Rand Paul names ‘greatest propagator of disinformation’
The US government has no right to tell its citizens what the truth is, the senator says
Due to its long track record of disinformation, the US government has no right to tell the American people what the truth is, Kentucky Senator Rand Paul has stated.
During a Senate hearing on Wednesday, Paul grilled Secretary of Homeland Security Alejandro Mayorkas over the ‘Disinformation Governance Board’ his agency is setting up to help social media platforms filter out ‘fake news.’
“Here’s the problem: we can’t even agree what disinformation is,” the Republican Senator pointed out. “You can’t even agree if it was disinformation that the Russians fed information to the Steele dossier.”
He was referring to the controversial and largely dismissed report that relied on info from anonymous sources to allege collusion between the Donald Trump campaign and Moscow ahead of the 2016 presidential election in the US.
“If you can’t agree to that, how are we ever going to come to an agreement on what is disinformation, so that you can police it on social media?” Paul wondered.
“Do you know who the greatest propagator of disinformation in the history of the world is? The US government!” he insisted.
In order to back his claim, the Senator mentioned several examples of false information being deliberately spread by Washington over the past decades.
Among them were the so-called Pentagon Papers, which revealed that the US government had been misinforming the public about the scale of its military operations during the Vietnam War. The documents were officially declassified in 2011, but the media had been reporting on them since 1971.
Paul also mentioned “George W. Bush and the weapons of mass destruction,” referring to American claims that Saddam Hussein’s regime had been in possession of WMD, claims that were used by the US to justify the invasion of Iraq in 2003, but were never confirmed by findings on the grounds.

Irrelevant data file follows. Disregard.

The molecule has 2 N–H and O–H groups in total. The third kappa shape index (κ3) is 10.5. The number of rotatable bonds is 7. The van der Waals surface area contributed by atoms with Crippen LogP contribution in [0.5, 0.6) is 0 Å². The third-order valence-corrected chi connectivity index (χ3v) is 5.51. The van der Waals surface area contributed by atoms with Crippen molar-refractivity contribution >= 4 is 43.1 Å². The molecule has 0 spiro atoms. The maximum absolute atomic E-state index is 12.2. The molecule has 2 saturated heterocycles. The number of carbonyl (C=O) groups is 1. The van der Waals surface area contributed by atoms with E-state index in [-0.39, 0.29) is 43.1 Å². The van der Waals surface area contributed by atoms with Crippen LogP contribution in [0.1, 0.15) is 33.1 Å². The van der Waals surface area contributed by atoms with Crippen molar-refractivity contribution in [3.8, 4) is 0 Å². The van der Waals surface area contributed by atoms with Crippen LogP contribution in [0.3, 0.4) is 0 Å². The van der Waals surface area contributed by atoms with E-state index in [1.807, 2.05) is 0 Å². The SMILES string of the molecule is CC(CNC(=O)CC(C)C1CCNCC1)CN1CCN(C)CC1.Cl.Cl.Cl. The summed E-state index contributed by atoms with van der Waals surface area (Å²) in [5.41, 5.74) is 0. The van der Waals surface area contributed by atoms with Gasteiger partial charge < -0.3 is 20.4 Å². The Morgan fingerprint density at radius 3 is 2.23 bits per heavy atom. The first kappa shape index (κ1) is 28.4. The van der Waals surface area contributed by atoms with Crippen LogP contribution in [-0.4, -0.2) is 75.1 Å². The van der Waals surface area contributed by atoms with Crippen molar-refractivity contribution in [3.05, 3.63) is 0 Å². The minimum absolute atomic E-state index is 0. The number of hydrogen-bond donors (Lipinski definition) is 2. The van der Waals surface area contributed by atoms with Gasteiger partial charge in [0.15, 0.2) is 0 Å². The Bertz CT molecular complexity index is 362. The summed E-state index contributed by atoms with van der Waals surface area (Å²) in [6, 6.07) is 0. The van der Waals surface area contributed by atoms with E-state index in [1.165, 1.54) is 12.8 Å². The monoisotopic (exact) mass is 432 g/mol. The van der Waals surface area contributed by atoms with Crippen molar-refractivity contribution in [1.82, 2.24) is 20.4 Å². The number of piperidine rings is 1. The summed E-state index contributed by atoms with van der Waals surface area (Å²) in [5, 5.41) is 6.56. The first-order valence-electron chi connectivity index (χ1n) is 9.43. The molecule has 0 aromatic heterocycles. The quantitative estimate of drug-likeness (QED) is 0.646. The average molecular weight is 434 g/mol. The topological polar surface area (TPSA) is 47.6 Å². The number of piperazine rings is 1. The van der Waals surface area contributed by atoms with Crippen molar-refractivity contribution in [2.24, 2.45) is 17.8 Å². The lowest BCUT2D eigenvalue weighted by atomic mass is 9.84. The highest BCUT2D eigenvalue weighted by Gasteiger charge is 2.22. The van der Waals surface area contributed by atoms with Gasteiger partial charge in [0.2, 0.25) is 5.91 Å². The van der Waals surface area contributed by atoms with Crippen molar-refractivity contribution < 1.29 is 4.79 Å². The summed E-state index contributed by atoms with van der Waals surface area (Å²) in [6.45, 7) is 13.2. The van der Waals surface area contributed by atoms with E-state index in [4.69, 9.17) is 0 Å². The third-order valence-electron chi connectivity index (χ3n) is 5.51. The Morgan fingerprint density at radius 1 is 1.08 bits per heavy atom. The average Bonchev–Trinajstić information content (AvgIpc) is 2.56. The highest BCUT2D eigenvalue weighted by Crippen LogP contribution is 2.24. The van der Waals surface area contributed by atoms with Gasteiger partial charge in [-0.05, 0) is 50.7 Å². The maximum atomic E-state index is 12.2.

His other example was the Iran–Contra affair, which saw top US officials secretly organizing the sale of weapons to Iran in violation of an arms embargo between 1981 and 1986 in order to obtain money to fund the Contras insurgent group in Nicaragua.
“I mean, think over all the debates and disputes we’ve had over the last 50 years in our country. We work them out by debating them. We don’t work them out by the government being the arbiter,” the Senator said.
“I want you to have nothing to do with speech… You think the American people are so stupid they need you to tell them what the truth is?” Paul added.
The creation of the Disinformation Governance Board was announced in late April. According to the Department of Homeland Security (DHS), the new body would help counter disinformation, which is being spread by “foreign states such as Russia, China and Iran,” and by human traffickers operating on the US-Mexico border, among others.
The DHS gave assurances that it won’t be targeting US citizens. But critics were quick to nickname the board ‘The Ministry of Truth,’ after a fictional organization from George Orwell’s iconic dystopian novel ‘1984’.